We recently blogged about the current framework governing electronic signatures in Ontario (here). In a May 2021 case, the Divisional Court recognized text messages as a valid digital signature in a dispute between parties over a debt for leasehold improvements and the application of the Limitation Act, 2002.

Civil claims in Ontario must generally be started within two years of an “act or omission” giving right to the claim. The “limitations clock” starts to run on the date of the act or omission but can be extended in certain circumstances such as where a debtor acknowledges the debt to the creditor. The acknowledgment must be in writing and signed. The clock starts to run on the date of the acknowledgment.

In this case, there was a dispute over money owing to a contractor. Some invoices were paid but the last was partially outstanding. The parties exchanged text messages on June 2, 2016, where the debtor recognized the debt but refused to make payment until the project was completed to his satisfaction. The contractor brought a claim in the Small Claims Court for the balance owing and successfully argued that the text exchange was an acknowledgment of debt under s.13 the Limitation Act, 2002 and the claim was brought in time of the two-year limitation period (with the clock starting from the date of that text exchange).  The text exchange was within 2 years of the start of the claim.  The last payment made to the contractor was outside of 2 years of the start of the claim.

The trial judge found that the text exchange was an acknowledgment of the debt based on the plain wording of the texts and the boarder context of the exchanges between the parties. Even though the texts were not signed, the trial judge concluded that there was no dispute about their authenticity. The debtor appealed.

The Divisional Court agreed that the text exchange was sufficiently an acknowledgement to extend the limitation period. The court recognized that s.13 does not require any particular type of signature and accepted the text exchange as a valid acknowledgement even though it was not “signed” in the traditional sense, and because of the other unique identifiers such as the International Mobile Equipment Identifier (IMEI) number that supply a digital signature on every message sent by the user of that device.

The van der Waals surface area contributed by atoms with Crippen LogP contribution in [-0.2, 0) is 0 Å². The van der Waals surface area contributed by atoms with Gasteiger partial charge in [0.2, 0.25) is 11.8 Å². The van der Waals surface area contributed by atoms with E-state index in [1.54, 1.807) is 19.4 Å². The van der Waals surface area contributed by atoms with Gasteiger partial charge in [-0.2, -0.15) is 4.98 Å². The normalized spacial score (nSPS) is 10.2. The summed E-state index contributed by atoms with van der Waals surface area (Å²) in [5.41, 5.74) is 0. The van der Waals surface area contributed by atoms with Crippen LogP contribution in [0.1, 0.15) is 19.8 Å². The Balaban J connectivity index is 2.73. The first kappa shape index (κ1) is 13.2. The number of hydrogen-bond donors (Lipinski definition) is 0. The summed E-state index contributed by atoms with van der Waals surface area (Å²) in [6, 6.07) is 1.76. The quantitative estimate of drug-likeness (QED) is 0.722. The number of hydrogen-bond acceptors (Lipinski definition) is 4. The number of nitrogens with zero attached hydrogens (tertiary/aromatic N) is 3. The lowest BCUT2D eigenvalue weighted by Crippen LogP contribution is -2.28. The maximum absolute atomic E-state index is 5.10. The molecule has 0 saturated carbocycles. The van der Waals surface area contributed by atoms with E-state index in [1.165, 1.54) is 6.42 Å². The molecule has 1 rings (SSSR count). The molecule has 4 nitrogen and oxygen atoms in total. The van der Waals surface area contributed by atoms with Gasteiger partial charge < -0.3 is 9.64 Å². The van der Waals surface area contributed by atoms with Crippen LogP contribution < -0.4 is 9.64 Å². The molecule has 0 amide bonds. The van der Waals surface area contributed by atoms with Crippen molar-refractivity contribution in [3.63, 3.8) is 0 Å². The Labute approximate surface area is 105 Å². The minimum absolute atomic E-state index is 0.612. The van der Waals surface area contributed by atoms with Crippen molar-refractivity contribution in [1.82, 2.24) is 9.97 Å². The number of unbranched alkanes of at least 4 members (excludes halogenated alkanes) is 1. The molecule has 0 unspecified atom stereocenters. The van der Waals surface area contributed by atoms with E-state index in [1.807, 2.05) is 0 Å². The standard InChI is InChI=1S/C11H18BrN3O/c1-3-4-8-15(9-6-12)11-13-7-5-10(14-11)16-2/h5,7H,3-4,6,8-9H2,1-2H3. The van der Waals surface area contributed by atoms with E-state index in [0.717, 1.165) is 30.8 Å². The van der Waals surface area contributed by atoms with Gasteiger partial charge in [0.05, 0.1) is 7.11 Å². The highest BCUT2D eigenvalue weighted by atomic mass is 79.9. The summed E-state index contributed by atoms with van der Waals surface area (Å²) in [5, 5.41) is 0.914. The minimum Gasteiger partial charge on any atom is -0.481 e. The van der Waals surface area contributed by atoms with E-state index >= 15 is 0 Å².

The court acknowledged that,

“The world is changing. Everyone knows that. We live in a digital world now, much more than was the case when the Act came into force in 2002. It is incumbent upon the court to consider not just traditional means of affixing one’s signature to a document, but other, more modern means, including digital signatures.”

The court’s recognition of text messages as a modern form of a signature reflects the realities of our world, particularly post COVID-19. It is also a reminder that digital signatures may be binding in new and different scenarios.

In the condo context, it might be applicable against a unit owner who promises to bring their common expense account into good standing or to emails between directors of neighbouring condo corporations acknowledging shared costs that are owing. Your text is your bond.